Arterial hypertension is a widespread disease and one of important yet under-recognized and under-treated causes of atrial and ventricular arrhythmias. Hypertrophy of cardiac muscle in hypertensive patients is characterized not only by increased myocardial mass, but also by proliferation of fibrous tissue and decreased intercellular coupling, that lead to inhomogeneity of electrical properties and propensity to various arrhythmias. Many trials show the importance of treating hypertension in order to restore normal myocardial function and decrease the number of premature beats, runs of ventricular tachycardia, and attacks of atrial fibrillation. To date, the most convincing data are collected regarding the importance of blockade of renin-angiotensin-aldosterone system (RAAS) in order to avoid arrhythmias in arterial hypertension. Other antihypertensive drug classes (eg beta-blockers, calcium antagonists) are also useful, and investigational compounds that aim at regression of hypertrophy are under search. Polymorphism of genes coding the function of RAAS, pathways of synthesis and degradation of proteins and other cardiac and extracardiac systems involved in regulation of blood pressure, are recognized as promising targets for research.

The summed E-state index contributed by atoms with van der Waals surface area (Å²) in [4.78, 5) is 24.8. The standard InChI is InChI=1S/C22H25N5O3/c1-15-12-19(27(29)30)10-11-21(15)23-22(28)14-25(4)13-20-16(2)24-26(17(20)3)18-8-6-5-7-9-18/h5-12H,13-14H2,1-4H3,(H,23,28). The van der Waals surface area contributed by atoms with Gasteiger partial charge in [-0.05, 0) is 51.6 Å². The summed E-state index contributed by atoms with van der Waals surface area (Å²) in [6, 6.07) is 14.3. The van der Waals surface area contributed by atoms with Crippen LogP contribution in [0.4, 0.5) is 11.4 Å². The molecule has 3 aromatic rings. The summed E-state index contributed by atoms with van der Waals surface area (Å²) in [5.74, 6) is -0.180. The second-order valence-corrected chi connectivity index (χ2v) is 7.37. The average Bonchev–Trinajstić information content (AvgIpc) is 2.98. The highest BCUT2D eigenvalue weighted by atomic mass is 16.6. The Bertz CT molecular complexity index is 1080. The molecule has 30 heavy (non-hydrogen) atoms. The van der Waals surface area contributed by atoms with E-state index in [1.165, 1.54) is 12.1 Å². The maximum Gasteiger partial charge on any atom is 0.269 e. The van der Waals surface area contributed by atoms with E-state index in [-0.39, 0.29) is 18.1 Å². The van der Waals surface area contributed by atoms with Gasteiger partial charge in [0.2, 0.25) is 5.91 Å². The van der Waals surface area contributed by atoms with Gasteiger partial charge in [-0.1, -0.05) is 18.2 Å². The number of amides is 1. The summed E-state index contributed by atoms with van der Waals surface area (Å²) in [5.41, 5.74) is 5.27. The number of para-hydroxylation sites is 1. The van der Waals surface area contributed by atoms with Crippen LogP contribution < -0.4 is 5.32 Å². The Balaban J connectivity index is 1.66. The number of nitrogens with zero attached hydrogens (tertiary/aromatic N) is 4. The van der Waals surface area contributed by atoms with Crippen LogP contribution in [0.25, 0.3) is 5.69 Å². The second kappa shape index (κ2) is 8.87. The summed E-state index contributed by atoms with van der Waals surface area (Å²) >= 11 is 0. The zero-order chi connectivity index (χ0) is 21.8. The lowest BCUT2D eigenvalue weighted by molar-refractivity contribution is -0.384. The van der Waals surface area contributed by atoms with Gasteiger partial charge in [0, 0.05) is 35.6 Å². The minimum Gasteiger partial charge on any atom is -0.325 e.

Keywords: left ventricular hypertrophy, Atrial Fibrillation, supraventricular beats, Calcium-Channel Blockers, antihypertensive, Angiotensin Receptor Blockers